I grew up on a council estate in London – it's been obvious for years how neglected social housing is

‘As new builds pop up around London, the tower blocks and estates that sit next to them remain dilapidated’

Edward Adoo
Friday 07 July 2017 10:06
Comments
Questions are being asked about the quality of materials used for renovations
Questions are being asked about the quality of materials used for renovations

As a Londoner born and bred I am angry, upset and disgusted by the tragic event at Grenfell Tower this week.

I grew up in a council block in Gospel Oak. It was a seven-storey estate that was spread across a five mile radius. I often wondered growing up why my estate would reek of urine or dog mess. There was no security, which made it the perfect spot for drug dealers or criminals to stray.

My family and I, along with other residents, were not fazed by this – we got on and made it our community hub and made sure we looked out for each other. That’s a tradition which has made working class Londoners strive and come together regardless of background, race, sexuality or religion.

The council eventually did remedial works on our block, placed more security on site and installed double glazing. In terms of building renovations, I don’t remember my mum being told what materials were used or being given any assurances about their safety – they were just installed. It seems that has been the case for many years for people living in council estates and social housing. Decisions are made by executives in closed environments, which would have a significant effect on the lives of those living in these properties.

Communicating with and listening to the concerns of locals could have made a significant difference for those who lived in Grenfell Tower. There were hundreds of families, hard-working families, hard-working Londoners, who trusted their local authority to live in peace and safety. They were let down badly and neglected due to errors and sheer ignorance. Why were there no working fire alarms in the building, as was reported? Why was a sprinkler system not installed in the building, even after recommendations to do so were made? These are basic errors that were addressed – but no one seemed to listen.

There is speculation about the materials used, including the cladding – but regardless of what has been mentioned or speculated, we cannot ignore the organisations and people who were in direct contact with tenants. The residents trusted those in charge with their lives and those responsible let them down. The lack of communication from the council and landlord was poor. This just highlights the inadequate protocols in place.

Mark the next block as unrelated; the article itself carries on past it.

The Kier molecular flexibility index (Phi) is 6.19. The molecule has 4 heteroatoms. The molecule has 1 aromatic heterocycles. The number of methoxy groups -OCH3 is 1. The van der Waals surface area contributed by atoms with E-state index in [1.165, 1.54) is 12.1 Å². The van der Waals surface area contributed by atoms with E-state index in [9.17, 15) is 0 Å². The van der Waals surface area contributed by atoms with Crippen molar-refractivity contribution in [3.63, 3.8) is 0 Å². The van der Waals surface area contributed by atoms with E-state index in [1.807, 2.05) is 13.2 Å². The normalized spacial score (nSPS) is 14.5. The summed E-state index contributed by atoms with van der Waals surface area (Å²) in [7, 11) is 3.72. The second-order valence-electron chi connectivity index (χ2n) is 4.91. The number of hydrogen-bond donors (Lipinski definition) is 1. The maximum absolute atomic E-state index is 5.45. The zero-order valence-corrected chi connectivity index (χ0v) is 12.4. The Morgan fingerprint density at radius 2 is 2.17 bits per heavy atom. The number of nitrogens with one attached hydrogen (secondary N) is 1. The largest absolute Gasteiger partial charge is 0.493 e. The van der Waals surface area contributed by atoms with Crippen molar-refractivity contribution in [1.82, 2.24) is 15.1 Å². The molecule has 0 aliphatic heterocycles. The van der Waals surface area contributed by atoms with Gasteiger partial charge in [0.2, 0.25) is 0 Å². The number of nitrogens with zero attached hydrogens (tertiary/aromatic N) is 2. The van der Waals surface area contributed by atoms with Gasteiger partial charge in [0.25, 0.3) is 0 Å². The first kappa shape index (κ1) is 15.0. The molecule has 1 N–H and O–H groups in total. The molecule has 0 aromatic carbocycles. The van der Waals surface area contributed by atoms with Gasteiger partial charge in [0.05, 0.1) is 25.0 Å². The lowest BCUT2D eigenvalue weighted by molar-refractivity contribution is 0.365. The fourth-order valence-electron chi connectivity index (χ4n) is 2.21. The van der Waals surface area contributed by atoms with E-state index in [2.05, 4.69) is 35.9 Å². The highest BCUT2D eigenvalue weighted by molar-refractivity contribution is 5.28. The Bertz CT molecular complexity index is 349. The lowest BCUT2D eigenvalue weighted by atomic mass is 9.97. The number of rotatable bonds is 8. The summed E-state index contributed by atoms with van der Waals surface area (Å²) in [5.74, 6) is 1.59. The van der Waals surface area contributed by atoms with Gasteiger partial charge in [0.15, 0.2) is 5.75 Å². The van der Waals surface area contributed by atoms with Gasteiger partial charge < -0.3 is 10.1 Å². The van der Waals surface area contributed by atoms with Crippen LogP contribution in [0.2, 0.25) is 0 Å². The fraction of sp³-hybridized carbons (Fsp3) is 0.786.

We often talk about helping those at war or what it would be like to be in Syria or Iraq. For Grenfell residents, this was their war – their war of survival. This happened at the Government’s front door, not thousands of miles away. Those who survived will have to live with the scars of what they saw and experienced. I found it immensely difficult to watch the rolling news updates and distressing eye witness accounts – I can’t imagine the pain of having to see the horror that occurred with my own eyes.

Hundreds attend candlelit vigil for Grenfell Tower victims

There is a bigger picture at play here, which has been obvious to many for quite some time, but is only just dawning on some – the rise of gentrification and the continual class divide. As new builds pop up around London, the tower blocks and estates that sit next to them remain dilapidated. The way residents and the local community have been treated is wrong – and there’s much discourse as to whether their social class and economic status contributed to this. They were prevented from putting their views across and having a voice. Theresa May has offered a £5m fund – but is that really enough or sufficient to cover emergency supplies, legal aid and the rehousing of so many people?

Grenfell is situated in one of the most lucrative and desirable parts of London, between Westfield and leafy Holland Park. Yet residents were not able to have significant basic facilities such as sprinklers or working lifts. There was a desire to make the front of the block attractive and desirable to fit in with local surroundings – but in the midst of making the block look more attractive for the local area, corners were allegedly cut on safety. Residents were treated like second-class citizens.

Where do we go from here? We, as a society, must ensure that this does not happen again and regardless of class or status make it a first priority to check that people are protected in their own homes. For too long those in social housing and council estates have been neglected and ignored by the government – but I put this to those who cannot grasp the enormity of this neglect: that could have been your mum, dad, sister, brother, child or friend in that building. That is something we must not forget.

Edward Adoo is a broadcaster, writer and DJ on BBC Three Counties, Radio London and 6 Music

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